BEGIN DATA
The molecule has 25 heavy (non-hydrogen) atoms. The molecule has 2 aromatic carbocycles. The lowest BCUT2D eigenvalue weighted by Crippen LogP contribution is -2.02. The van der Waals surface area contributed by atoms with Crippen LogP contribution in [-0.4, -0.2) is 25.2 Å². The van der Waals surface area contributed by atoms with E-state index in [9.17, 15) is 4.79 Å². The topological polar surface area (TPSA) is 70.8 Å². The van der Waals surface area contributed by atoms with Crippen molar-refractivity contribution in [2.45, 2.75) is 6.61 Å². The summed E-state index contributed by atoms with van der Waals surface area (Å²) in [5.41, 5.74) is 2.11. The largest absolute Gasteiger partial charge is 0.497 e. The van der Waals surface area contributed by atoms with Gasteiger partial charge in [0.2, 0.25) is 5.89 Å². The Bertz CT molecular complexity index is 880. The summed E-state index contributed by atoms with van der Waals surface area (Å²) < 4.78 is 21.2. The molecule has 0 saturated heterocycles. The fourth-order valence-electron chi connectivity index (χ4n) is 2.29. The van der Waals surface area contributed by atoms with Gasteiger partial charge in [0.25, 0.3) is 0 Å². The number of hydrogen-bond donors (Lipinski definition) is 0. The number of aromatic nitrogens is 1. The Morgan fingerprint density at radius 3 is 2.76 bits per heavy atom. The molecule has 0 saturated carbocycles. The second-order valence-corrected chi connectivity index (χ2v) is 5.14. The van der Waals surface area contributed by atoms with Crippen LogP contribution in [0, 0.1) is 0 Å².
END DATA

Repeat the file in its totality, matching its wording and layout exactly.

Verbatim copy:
The molecule has 25 heavy (non-hydrogen) atoms. The molecule has 2 aromatic carbocycles. The lowest BCUT2D eigenvalue weighted by Crippen LogP contribution is -2.02. The van der Waals surface area contributed by atoms with Crippen LogP contribution in [-0.4, -0.2) is 25.2 Å². The van der Waals surface area contributed by atoms with E-state index in [9.17, 15) is 4.79 Å². The topological polar surface area (TPSA) is 70.8 Å². The van der Waals surface area contributed by atoms with Crippen molar-refractivity contribution in [2.45, 2.75) is 6.61 Å². The summed E-state index contributed by atoms with van der Waals surface area (Å²) in [5.41, 5.74) is 2.11. The largest absolute Gasteiger partial charge is 0.497 e. The van der Waals surface area contributed by atoms with Gasteiger partial charge in [0.2, 0.25) is 5.89 Å². The Bertz CT molecular complexity index is 880. The summed E-state index contributed by atoms with van der Waals surface area (Å²) < 4.78 is 21.2. The molecule has 0 saturated heterocycles. The fourth-order valence-electron chi connectivity index (χ4n) is 2.29. The van der Waals surface area contributed by atoms with Gasteiger partial charge in [0.25, 0.3) is 0 Å². The number of hydrogen-bond donors (Lipinski definition) is 0. The number of aromatic nitrogens is 1. The Morgan fingerprint density at radius 3 is 2.76 bits per heavy atom. The molecule has 0 saturated carbocycles. The second-order valence-corrected chi connectivity index (χ2v) is 5.14. The van der Waals surface area contributed by atoms with Crippen LogP contribution in [0, 0.1) is 0 Å².